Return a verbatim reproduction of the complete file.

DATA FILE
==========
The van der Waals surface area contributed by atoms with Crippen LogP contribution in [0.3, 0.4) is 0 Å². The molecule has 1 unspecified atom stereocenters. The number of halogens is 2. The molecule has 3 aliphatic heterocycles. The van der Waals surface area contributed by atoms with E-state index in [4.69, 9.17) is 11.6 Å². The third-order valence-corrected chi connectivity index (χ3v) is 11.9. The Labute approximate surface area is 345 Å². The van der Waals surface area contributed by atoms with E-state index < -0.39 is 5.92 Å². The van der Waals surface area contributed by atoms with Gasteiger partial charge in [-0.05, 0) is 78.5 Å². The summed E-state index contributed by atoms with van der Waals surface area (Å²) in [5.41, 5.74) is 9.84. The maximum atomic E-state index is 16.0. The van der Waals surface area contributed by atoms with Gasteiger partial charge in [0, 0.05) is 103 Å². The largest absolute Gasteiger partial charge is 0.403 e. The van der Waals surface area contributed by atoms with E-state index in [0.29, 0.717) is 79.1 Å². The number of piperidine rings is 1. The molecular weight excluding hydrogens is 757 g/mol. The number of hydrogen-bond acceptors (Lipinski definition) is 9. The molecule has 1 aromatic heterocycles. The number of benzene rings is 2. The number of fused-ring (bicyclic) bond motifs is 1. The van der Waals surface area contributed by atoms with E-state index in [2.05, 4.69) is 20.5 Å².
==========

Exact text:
The van der Waals surface area contributed by atoms with Crippen LogP contribution in [0.3, 0.4) is 0 Å². The molecule has 1 unspecified atom stereocenters. The number of halogens is 2. The molecule has 3 aliphatic heterocycles. The van der Waals surface area contributed by atoms with E-state index in [4.69, 9.17) is 11.6 Å². The third-order valence-corrected chi connectivity index (χ3v) is 11.9. The Labute approximate surface area is 345 Å². The van der Waals surface area contributed by atoms with E-state index < -0.39 is 5.92 Å². The van der Waals surface area contributed by atoms with Gasteiger partial charge in [-0.05, 0) is 78.5 Å². The summed E-state index contributed by atoms with van der Waals surface area (Å²) in [5.41, 5.74) is 9.84. The maximum atomic E-state index is 16.0. The van der Waals surface area contributed by atoms with Gasteiger partial charge in [0, 0.05) is 103 Å². The largest absolute Gasteiger partial charge is 0.403 e. The van der Waals surface area contributed by atoms with E-state index in [0.29, 0.717) is 79.1 Å². The number of piperidine rings is 1. The molecular weight excluding hydrogens is 757 g/mol. The number of hydrogen-bond acceptors (Lipinski definition) is 9. The molecule has 1 aromatic heterocycles. The number of benzene rings is 2. The number of fused-ring (bicyclic) bond motifs is 1. The van der Waals surface area contributed by atoms with E-state index in [2.05, 4.69) is 20.5 Å².